French diplomats on Thursday canceled a gala at their Washington embassy to celebrate its close ties with the U.S., the latest snub over President Biden’s decision to cut a $90 billion nuclear submarine deal with Australia.
The U.S. deal prompted Australia to cancel a $66 billion deal to buy French-built submarines.
The embassy event was supposed to commemorate the 240th anniversary of the Battle of the Capes when the French Navy fought the British Navy during the Revolutionary War.
The gala now has been scrapped, The New York Times first reported, as French anger mounts over the trilateral security partnership among the U.S., Australia and the United Kingdom.
The new deal includes the U.S. sharing nuclear submarine technology with Australia. France had a $90 billion deal with Australia to replace its submarine fleet, which was scuttled because of the new U.S. pact.
France also recalled its top naval officer, who had traveled to Washington for the event, and Foreign Minister Jean-Yves Le Drian called the move “a stab in the back.”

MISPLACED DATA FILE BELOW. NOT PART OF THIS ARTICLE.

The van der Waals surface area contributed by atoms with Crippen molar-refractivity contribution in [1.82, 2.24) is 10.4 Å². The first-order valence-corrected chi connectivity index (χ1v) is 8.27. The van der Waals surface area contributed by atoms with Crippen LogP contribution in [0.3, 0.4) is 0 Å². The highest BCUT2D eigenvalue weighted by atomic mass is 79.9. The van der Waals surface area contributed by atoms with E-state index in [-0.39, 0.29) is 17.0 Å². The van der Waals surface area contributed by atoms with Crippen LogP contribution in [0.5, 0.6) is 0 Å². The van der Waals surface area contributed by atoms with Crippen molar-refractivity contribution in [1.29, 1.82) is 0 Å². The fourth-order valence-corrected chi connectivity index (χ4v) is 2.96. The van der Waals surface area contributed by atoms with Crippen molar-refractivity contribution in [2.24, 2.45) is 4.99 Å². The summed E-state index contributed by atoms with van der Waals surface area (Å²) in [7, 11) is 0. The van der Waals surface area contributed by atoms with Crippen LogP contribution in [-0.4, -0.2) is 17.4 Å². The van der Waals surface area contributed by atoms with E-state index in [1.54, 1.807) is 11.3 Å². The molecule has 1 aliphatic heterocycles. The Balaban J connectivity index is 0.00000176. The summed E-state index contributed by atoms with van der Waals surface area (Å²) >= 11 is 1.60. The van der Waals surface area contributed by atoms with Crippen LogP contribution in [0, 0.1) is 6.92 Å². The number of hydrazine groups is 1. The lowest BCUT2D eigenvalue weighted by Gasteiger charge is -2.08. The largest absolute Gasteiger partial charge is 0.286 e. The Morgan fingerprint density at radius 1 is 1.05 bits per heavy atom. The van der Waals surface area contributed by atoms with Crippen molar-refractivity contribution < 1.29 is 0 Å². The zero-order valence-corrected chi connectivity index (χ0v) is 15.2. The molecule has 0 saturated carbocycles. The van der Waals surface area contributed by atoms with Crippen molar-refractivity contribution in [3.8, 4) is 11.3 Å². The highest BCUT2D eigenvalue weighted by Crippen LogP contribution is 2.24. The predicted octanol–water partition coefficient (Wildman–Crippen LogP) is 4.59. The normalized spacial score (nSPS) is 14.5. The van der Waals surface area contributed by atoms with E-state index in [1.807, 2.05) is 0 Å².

“This brutal, unilateral, and unpredictable decision reminds me a lot of what Mr. Trump used to do,” Mr. Le Drian told a French radio station. “I am angry and bitter. This isn’t done between allies.”
White House press secretary Jen Psaki said the U.S. has a good relationship with France and they have partnered on a variety of issues.
She also said the Biden administration officials spoke with French officials ahead of the announcement.
Mr. Biden would speak with French President Emmanuel Macron “soon” but nothing is scheduled, she said.
Asked about the French foreign minister comparing Mr. Biden to former President Trump, Ms. Psaki said he “doesn’t think about it much.” She added that Mr. Biden is focused on maintaining the U.S. relationship with France, the U.K. and Australia.
The French deal with Australia had caused friction between the two nations. Australia was frustrated with cost overruns, design changes and delays, according to reports.
French officials also said the Biden administration kept the deal with the U.K and Australia shrouded in secrecy despite their efforts to learn more about the agreement.